There he goes. One of God's own prototypes. A high-powered mutant of some kind never even considered for mass production. Too weird to live, and too rare to die.
Hunter S. Thompson
Fear and Loathing in Las Vegas
An Earwig's Guide to Traveling: Collected Vinyl and Unreleased Tracks 1996-1999
Avant Garde Farm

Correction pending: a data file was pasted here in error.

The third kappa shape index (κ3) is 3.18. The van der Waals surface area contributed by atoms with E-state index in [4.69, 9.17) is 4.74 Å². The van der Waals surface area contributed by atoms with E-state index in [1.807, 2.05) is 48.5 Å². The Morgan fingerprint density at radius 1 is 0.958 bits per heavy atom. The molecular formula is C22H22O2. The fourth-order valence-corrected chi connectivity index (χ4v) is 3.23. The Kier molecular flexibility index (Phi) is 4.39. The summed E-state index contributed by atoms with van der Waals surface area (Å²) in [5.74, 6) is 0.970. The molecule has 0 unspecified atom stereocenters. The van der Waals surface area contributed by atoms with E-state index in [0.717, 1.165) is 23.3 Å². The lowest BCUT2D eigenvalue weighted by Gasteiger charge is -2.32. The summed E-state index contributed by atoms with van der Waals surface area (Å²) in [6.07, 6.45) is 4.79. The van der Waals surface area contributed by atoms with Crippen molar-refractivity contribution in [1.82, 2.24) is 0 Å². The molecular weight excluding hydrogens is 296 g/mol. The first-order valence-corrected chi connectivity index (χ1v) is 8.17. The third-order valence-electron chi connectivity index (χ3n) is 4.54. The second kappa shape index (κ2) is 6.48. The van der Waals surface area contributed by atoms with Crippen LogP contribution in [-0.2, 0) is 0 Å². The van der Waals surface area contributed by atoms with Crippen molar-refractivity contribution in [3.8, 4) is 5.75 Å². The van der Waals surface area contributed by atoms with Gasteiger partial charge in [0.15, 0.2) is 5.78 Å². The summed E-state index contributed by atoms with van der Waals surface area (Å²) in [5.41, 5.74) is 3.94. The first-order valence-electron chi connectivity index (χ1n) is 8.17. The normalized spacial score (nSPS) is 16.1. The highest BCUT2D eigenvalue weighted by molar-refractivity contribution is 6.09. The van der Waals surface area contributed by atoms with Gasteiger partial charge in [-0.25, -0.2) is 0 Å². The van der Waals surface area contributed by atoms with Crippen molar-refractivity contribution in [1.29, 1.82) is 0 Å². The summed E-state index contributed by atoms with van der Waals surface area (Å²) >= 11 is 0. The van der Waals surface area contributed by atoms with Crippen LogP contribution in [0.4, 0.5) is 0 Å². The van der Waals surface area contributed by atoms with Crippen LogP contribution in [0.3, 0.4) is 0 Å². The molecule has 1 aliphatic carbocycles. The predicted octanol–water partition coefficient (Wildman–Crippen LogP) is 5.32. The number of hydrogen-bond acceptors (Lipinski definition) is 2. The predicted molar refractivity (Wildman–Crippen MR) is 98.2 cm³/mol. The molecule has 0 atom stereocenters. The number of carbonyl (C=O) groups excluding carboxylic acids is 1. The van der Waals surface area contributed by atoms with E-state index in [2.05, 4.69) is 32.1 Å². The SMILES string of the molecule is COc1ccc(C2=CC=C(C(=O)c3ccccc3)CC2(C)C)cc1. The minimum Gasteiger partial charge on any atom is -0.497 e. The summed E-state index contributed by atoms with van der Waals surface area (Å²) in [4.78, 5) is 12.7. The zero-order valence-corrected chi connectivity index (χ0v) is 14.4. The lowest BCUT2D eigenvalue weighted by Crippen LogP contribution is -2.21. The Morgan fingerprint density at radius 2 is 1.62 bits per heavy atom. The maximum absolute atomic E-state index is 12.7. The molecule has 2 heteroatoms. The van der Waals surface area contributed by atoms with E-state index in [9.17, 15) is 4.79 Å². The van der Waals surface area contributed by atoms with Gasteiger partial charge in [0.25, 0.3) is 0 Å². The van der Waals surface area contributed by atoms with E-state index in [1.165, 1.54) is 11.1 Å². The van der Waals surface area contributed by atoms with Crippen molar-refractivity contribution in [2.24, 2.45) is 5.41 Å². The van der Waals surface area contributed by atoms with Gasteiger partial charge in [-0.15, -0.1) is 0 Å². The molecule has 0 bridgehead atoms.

Gasp were fuckin' weird. That's the first thing you need to know. Like Melvins-level weird. They had an album called Drome Triler of Puzzle Zoo People and stage names like Professor Cantaloupe, ferfuckssake. You try to tell me what that's even supposed to mean. But their very weirdness was this SoCal "psychedelic power violence" band's greatest asset: an outre attitude that set them far (FAR!) outside the musical boxes erected by their mid-90s contemporaries (bassist Cynthia got more conventional when she went on to Despise You). Unlike the lightspeed hardcore of the day, Gasp brought a more brooding brand of sludgy noise to the power violence plate and they took their goddamned time about getting there. They mixed up Man is the Bastards bass bludgeoning with weird burbling noises, random jazz freakouts, manipulated tape insanity and other oddities. If Swans had been a power violence band then Soundtracks for the Blind probably would have sounded something like this retrospective. The most beautiful part of An Earwig's Guide to Traveling is that it doesn't feel like a discography record. There's a seamlessness and an intention to Gasp's oddity that stitches together all 65 minutes into a single psychedelic trip, making it the rare discography that feels like a unified album experience. Where Man is the Bastard tried to reconcile man and nature through low slung bass and screeching effects, Gasp were on a trip straight to your pineal gland and if their weird samples and soothing tape loops couldn't lull you into a trance, they would break on through to the other side using brute force. It wouldn't surprise me a bit to hear that The Endless Blockade have Gasp records stashed in their collection because the Canadian power violence revivalists see to be operating on the same cosmic wavelength. While An Earwig's Guide to Traveling is a slow starter, those with the patience to synch to its vibe will find themselves transported, as though all of the songs were written and recorded of a piece rather than trickled out as splits and 7-inches over the course of half a decade. Too weird to live at the time, Gasp's power violence excursions have survived the band's death as new generation's connoisseurs turn on, tune in and freak out.